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3 Self-Check Questions Leaders Should Ask Themselves As They Build An Innovative Remote Team


Resilience is as good as gold for leaders these days, especially for those whose lives were upended by the challenge of working and leading teams from home. But resilience isn’t just about getting by or bouncing back from adversity. It’s also an opportunity to learn new behaviors and shift your mindset through innovation. Leaders can create an innovative culture and develop new ways of working that solve some of the challenges of work from home models – that are here to stay.


Innovation results from the ability to apply better solutions to a current need. It’s up to the leader to get the team excited to challenge the status quo and share ideas, as the foundation to foster a culture of innovation. This requires leaders to have a sense of openness, accountability, and trust. Ideas may emerge from unlikely sources, so an innovative leader has to be alert for them.


Ways leaders can create curiosity to innovate and succeed in a remote work environment is by having the team look to successful remote working models that existed pre-pandemic, explore the non-traditional and seemingly impossible, and blend partial possibilities from divergent approaches.

Wondering if you’re developing new behaviors for remote work by fostering curiosity and innovation among the team? Here are 3 self-check questions leaders can ask themselves to find out:


1. Am I keeping an open mind to non-traditional approaches to getting work done while remote? It was Adlai Stevenson who said: “All progress has resulted from people who took unpopular positions.” For many, work from home models were born out of desperate times, but most seem to agree that they are here to stay. So, how can you take the input and ideas from the team and make it work - for the team and meet the company’s goals, at the same time?


2. How do I react when the team challenges the status quo of the current remote work protocol? Change, of any sort, requires courage. For the team to feel empowered enough to challenge the current state of mind means you’ve built trust and engagement. The fastest way to stifle innovation is to shut down the free exchange of thoughts and ideas. When someone from the team challenges the current thinking, celebrate their courage.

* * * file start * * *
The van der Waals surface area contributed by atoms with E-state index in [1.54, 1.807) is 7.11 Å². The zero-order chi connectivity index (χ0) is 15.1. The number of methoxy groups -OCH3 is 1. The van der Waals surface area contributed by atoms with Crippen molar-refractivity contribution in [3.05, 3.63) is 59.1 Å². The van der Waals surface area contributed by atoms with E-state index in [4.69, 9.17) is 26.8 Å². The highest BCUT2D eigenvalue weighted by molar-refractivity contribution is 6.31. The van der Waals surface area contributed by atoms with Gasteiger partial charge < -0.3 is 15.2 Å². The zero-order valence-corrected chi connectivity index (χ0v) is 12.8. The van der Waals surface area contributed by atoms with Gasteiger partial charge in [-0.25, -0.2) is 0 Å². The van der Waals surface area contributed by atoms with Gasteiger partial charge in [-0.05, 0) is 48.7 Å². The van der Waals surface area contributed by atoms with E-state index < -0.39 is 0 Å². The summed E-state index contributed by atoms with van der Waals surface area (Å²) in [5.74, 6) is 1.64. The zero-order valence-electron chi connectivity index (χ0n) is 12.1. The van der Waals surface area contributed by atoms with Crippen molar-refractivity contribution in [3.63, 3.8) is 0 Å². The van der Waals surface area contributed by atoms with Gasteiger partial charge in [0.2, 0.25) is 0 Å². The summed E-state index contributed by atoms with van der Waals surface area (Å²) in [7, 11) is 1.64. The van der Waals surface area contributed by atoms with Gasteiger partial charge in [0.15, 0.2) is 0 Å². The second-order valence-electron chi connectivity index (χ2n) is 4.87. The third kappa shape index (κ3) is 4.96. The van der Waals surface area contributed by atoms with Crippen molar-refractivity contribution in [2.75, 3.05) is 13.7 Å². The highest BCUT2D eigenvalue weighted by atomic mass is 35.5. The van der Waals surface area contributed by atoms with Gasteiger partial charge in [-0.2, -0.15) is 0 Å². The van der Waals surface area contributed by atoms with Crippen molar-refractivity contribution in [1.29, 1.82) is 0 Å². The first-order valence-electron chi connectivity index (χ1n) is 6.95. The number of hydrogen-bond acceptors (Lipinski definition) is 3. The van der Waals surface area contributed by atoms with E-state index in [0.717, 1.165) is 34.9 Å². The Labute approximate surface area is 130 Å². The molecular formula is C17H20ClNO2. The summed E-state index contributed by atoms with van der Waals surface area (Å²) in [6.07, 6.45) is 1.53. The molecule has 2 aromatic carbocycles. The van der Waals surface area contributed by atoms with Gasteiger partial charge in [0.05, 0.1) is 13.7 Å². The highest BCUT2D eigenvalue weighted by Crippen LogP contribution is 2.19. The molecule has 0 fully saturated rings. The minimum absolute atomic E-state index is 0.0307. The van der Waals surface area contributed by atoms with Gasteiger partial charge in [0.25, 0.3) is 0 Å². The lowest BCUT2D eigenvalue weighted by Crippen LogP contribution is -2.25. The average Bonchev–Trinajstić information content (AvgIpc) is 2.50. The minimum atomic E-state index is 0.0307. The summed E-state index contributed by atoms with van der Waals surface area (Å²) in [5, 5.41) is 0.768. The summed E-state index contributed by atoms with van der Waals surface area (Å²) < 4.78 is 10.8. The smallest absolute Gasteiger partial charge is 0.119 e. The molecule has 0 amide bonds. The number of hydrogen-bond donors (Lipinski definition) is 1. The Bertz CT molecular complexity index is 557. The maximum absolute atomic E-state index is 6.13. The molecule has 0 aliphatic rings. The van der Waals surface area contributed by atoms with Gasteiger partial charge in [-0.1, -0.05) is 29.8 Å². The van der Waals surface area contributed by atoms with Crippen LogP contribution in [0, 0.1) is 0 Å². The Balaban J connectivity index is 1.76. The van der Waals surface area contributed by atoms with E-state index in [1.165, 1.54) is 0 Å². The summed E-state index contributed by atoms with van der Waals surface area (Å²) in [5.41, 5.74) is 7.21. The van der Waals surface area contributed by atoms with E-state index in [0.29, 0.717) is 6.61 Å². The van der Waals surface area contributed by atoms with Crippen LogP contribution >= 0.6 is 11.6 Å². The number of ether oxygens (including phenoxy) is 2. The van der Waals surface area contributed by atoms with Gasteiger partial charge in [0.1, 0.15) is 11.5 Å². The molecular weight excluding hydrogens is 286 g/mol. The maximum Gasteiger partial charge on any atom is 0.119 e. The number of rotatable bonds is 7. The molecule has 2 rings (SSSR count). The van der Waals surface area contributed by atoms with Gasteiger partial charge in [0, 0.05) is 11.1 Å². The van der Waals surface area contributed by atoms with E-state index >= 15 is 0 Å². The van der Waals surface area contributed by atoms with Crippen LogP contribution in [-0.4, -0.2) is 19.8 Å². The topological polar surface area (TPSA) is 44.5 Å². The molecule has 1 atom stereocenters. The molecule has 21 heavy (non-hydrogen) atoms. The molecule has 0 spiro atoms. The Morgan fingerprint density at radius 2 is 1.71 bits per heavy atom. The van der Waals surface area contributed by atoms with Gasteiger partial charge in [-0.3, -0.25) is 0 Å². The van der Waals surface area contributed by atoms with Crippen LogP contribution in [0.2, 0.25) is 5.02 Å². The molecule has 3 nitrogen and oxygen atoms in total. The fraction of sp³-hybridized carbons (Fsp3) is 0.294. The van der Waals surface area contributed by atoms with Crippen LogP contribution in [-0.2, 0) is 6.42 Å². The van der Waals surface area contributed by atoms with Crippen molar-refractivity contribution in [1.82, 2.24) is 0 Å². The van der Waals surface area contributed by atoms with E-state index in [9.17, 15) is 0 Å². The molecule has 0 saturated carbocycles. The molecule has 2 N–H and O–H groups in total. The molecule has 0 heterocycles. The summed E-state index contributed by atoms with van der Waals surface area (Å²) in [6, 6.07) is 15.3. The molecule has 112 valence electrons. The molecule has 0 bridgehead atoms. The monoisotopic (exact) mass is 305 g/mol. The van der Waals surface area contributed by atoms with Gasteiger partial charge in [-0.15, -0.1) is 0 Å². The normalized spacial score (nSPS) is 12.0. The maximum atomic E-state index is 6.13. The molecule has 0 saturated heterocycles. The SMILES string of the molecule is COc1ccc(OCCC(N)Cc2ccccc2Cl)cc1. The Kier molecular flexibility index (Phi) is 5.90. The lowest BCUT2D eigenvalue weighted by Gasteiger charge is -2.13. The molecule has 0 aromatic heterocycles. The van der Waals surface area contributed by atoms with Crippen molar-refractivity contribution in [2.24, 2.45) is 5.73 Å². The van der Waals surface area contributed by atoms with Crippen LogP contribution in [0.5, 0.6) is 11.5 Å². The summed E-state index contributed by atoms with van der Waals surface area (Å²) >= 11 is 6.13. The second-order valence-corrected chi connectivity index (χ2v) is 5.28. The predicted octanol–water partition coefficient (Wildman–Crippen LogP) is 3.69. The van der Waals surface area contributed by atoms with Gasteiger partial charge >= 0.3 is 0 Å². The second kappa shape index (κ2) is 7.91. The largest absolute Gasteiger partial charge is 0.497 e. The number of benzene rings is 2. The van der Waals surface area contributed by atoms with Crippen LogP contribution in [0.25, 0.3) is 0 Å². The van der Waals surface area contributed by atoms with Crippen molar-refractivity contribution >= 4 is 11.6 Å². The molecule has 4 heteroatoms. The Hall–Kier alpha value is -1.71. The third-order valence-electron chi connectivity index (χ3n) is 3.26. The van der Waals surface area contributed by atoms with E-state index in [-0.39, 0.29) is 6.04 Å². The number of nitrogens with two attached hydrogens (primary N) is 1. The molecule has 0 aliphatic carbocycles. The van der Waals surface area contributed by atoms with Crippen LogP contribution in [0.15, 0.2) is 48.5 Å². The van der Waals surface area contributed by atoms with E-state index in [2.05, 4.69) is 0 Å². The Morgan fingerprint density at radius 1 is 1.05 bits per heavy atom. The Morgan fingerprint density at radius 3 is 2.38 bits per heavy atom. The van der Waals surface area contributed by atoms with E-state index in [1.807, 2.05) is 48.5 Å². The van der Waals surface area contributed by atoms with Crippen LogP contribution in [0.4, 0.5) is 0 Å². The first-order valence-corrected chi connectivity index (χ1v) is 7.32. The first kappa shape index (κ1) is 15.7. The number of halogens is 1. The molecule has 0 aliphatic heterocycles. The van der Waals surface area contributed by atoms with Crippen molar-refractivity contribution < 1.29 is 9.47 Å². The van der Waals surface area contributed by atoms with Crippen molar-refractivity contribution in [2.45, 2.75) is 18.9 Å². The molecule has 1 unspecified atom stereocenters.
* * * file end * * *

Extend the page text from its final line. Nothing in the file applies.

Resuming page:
3. What risks have I allowed the team to take to further the organization? Most leaders want their employees to be curious and experiment. But, as it turns out, they also like to micromanage and control outcomes through safe, predictable, best-practice/single-right answer processes. As a result, leaders wind up squashing the very divergent thinking they want to foster. Divergent thinking is the ability to come up with lots of original ideas for the same old problem. Leaders promote divergent thinking when they stop answering the questions and instead respond with, “What do you think?” And then wait. After an answer is given ask, “What else?” And then repeat this process a few more times.


Traditional models for working as a team are problematic in the new remote working landscape, and sub-optimize success. What worked for you as a leader, pre-pandemic, likely won’t work in the new world; push your team to innovate and use what you learn from them. When you adopt a practice of innovation, resilience will follow.


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